Having prepared our packs the day before, we manage to eat breakfast and drive to the trailhead and get started by 3AM. As we rumble on the dirt road in the darkness, everyone sitting up straight and a pile of packs (as well as two hikers) in the back, it feels like the start of a proper adventure.
Like a little torchlight procession, we wind our way upward on the zigzag trail, first through open meadow, then through forest glades, as the first glow of dawn slowly appears.
We reach 10,000 feet altitude, and pretty much the end of the trees, by sunrise. Because of the clouds, the sunrise is spectacular.
Sunrise from about 10000ft altitude on Teewinot Mountain
We continue upward until the trail ends just below the pinnacle known as the Worshipper (located as it is next to a larger pinnacle called the Idol). Here it is time to don gaiters and helmets, and take the ice
Andrew on the snow slope in front of Worshipper and Idol
After we cross the snowfield, we work our way upward over steep rock, which requires class 4 scrambling in some places (i.e. you have to use your hands, but there is nothing difficult about it). We find bits and pieces of zigzag trail, and use it where convenient.
The climbing party (except Markus)
We must find a particular gully that is our route to the summit. After some erroneous poking around, we gain the correct one and work our way up it, until stopped by a steep and apparently unclimbable section, which by this time has plentiful water gushing down it. To continue, we experimentally kickstep our way up a small steep snowfield to the left, and climb from the top of that. The climb is not easy for an inexperienced climber, and I almost fall off at one point, after committing to some inadequate handholds. I make it however, and so does Peter. We both strenuously advise that a belay (i.e. rope protection) be set up for the others. Andrew climbs up and does the belay for Caroline and Ewart. It takes a long time to set up, but they do the actual climb very quickly.
While all this is going on, I have climbed a nearby plateau where I can watch the proceedings from a bird's eye perspective. I also form a strong opinion of the route from here, partly correct (i.e. cross back over to the gully and go up it) and partly incorrect (from such a high angle it's hard to tell what's steep and what is not).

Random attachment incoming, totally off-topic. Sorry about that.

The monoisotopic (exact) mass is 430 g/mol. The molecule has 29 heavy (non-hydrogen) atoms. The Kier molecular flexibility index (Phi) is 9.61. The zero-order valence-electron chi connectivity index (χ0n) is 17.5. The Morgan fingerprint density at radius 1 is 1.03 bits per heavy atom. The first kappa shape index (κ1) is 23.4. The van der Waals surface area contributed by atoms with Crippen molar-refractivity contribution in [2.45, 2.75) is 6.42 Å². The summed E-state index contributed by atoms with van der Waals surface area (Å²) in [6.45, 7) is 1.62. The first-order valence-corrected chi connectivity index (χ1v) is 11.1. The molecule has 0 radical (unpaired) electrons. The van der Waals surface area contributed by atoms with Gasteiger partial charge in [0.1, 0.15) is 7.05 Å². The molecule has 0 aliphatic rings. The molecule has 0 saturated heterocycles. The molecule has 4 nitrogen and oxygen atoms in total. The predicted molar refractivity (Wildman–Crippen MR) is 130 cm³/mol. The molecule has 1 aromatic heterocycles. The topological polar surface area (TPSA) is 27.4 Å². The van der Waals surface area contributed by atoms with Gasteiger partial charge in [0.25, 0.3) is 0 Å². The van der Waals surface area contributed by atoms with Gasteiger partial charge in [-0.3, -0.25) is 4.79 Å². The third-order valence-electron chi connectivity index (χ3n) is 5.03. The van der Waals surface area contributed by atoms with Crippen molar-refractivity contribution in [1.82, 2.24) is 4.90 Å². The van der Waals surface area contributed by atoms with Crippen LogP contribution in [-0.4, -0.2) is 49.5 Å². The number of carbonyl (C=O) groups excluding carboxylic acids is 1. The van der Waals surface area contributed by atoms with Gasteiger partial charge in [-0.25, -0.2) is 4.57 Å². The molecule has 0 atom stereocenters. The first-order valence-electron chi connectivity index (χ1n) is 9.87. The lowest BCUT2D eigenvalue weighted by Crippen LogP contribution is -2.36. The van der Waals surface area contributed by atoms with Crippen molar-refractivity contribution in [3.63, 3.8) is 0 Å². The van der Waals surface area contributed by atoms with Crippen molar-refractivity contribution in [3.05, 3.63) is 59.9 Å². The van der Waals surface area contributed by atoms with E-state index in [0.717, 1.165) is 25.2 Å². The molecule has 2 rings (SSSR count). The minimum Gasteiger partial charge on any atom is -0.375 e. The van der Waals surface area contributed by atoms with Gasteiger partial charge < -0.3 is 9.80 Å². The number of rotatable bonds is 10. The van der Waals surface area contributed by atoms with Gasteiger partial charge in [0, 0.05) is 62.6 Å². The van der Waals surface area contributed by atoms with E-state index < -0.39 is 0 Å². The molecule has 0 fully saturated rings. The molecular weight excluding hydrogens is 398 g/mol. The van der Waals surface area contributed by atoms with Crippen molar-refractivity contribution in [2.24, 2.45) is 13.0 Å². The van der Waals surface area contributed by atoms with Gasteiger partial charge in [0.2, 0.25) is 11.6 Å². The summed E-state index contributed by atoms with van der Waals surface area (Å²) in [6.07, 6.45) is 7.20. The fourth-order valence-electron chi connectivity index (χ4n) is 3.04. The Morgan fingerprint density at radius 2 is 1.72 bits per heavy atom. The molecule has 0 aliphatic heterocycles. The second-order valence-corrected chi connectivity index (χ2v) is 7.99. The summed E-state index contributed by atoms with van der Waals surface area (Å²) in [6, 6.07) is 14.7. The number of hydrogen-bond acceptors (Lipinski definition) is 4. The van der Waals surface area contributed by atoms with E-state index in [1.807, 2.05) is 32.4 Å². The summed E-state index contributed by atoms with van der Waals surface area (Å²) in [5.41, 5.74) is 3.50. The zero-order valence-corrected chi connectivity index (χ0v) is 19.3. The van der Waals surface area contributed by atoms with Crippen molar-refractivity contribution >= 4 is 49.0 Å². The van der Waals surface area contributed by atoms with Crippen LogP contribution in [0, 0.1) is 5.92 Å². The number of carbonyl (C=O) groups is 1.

I get an empty feeling in my stomach, which means I have not eaten for too long. I reach for my food bag in my pack, and, this is not good, it is not there! I must have forgotten to pack it again when stopped for food somewhere earlier. Now my bagel, two power bars and a bunch of granola bars are gone, and I'm feeling hungry, which is very bad on a climb like this (it turns out later that the food was not wasted, as we meet the rangers who found it and ate it!)
Luc kicking steps into the final snow slope
We are now close to the summit, but the air is thin and the empty feeling in my stomach has spread to my muscles. In other words, I'm close to bonked. I beg some food from the others and gain about 300 calories (nobody has a serious excess of food). Some salty chips from Andrew really help.
The summit itself takes some exposed scrambling to get to, and is a narrow pointed pinnacle with abysses on three sides. To slip while up there means death. Luc confidently stands straight up and is photographed. The rest of us show varyingly less courage.
On the summit (almost)
But in the back of our minds (at least in the back of mine) is that we're 6000 feet above our trailhead, of that 1500 feet off trail, and we have to get back down. It took us nine and a half hours to get up, so it is now 12:30, so there is no time pressure.
Peter: We got up at 2AM ate some breakfast (noodles + oatmeal for me) and made our final preparation, we were at the trailhead by 3:15 AM. We made great initial progress. It was turning into an interesting scrambly climb. Sometime after it got scrambly, I started to bonk badly (despite breakfast and constant calorie intake) and had to stop to eat a most of my remaining food and some of Andrews.
The rest of the climb was beautiful and challenging. With a lot of easy rock climbing/scrambling and some snowfield crossing. One rock section was fairly challenging and quite a bit beyond my comfort zone, but once I committed going back seemed worse. I put everything into getting around that section. Once the Adrenaline wore off I was bonking again (no energy + the shakes). We still had to get Caroline and Ewart around this section, so they put on harnesses while Andrew set up a belay. I just tossed them the rope which is all I could manage at this time. Soon we were back together and scrambling onward. The rest of the way up I had periods of normalcy mixed with blood sugar crashes. On attaining the summit area, I was pretty weak and light headed and the summit was very exposed so I made no attempt to do anything demanding. I simply put my hand on the true summit and returned to less exposed place to sit.
The summit area views were Spectacular! Jagged craggy rock surrounded us, an alpine feast for the eyes. This was the best summit view that had ever awaited me. I shot pictures with abandon. After soaking in the scenery and a Dare cookie or two we began to descend.